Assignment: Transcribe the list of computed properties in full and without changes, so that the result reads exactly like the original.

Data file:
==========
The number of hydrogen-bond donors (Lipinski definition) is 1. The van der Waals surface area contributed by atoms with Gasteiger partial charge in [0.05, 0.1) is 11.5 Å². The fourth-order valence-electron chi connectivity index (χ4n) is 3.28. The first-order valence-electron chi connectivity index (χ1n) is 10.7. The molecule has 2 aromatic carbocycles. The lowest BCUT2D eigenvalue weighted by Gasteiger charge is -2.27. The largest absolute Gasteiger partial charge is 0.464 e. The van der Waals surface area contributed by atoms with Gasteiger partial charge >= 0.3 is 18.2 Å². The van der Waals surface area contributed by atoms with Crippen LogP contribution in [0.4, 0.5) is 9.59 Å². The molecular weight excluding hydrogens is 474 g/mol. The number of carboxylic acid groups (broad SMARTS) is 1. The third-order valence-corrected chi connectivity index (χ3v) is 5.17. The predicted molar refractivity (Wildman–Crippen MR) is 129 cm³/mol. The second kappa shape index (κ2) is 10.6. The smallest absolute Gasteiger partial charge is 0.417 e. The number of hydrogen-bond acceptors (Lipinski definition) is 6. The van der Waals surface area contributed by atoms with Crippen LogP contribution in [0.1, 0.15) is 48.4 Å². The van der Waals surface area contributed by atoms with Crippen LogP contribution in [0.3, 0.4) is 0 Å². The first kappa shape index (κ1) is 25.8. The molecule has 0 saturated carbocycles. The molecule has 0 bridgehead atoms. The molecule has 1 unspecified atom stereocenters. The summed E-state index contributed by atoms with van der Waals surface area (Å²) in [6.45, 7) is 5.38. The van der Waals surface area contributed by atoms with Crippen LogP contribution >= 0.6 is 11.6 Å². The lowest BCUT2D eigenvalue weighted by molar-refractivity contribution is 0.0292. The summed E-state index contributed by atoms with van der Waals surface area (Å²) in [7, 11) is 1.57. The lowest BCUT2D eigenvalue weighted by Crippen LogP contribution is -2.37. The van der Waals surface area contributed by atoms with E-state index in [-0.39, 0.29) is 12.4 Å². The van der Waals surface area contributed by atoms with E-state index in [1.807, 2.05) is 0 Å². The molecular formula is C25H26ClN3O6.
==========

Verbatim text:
The number of hydrogen-bond donors (Lipinski definition) is 1. The van der Waals surface area contributed by atoms with Gasteiger partial charge in [0.05, 0.1) is 11.5 Å². The fourth-order valence-electron chi connectivity index (χ4n) is 3.28. The first-order valence-electron chi connectivity index (χ1n) is 10.7. The molecule has 2 aromatic carbocycles. The lowest BCUT2D eigenvalue weighted by Gasteiger charge is -2.27. The largest absolute Gasteiger partial charge is 0.464 e. The van der Waals surface area contributed by atoms with Gasteiger partial charge >= 0.3 is 18.2 Å². The van der Waals surface area contributed by atoms with Crippen LogP contribution in [0.4, 0.5) is 9.59 Å². The molecular weight excluding hydrogens is 474 g/mol. The number of carboxylic acid groups (broad SMARTS) is 1. The third-order valence-corrected chi connectivity index (χ3v) is 5.17. The predicted molar refractivity (Wildman–Crippen MR) is 129 cm³/mol. The second kappa shape index (κ2) is 10.6. The smallest absolute Gasteiger partial charge is 0.417 e. The number of hydrogen-bond acceptors (Lipinski definition) is 6. The van der Waals surface area contributed by atoms with Crippen LogP contribution in [0.1, 0.15) is 48.4 Å². The van der Waals surface area contributed by atoms with Crippen LogP contribution in [0.3, 0.4) is 0 Å². The first kappa shape index (κ1) is 25.8. The molecule has 0 saturated carbocycles. The molecule has 0 bridgehead atoms. The molecule has 1 unspecified atom stereocenters. The summed E-state index contributed by atoms with van der Waals surface area (Å²) in [6.45, 7) is 5.38. The van der Waals surface area contributed by atoms with Crippen LogP contribution >= 0.6 is 11.6 Å². The lowest BCUT2D eigenvalue weighted by molar-refractivity contribution is 0.0292. The summed E-state index contributed by atoms with van der Waals surface area (Å²) in [7, 11) is 1.57. The lowest BCUT2D eigenvalue weighted by Crippen LogP contribution is -2.37. The van der Waals surface area contributed by atoms with E-state index in [-0.39, 0.29) is 12.4 Å². The van der Waals surface area contributed by atoms with E-state index in [1.807, 2.05) is 0 Å². The molecular formula is C25H26ClN3O6.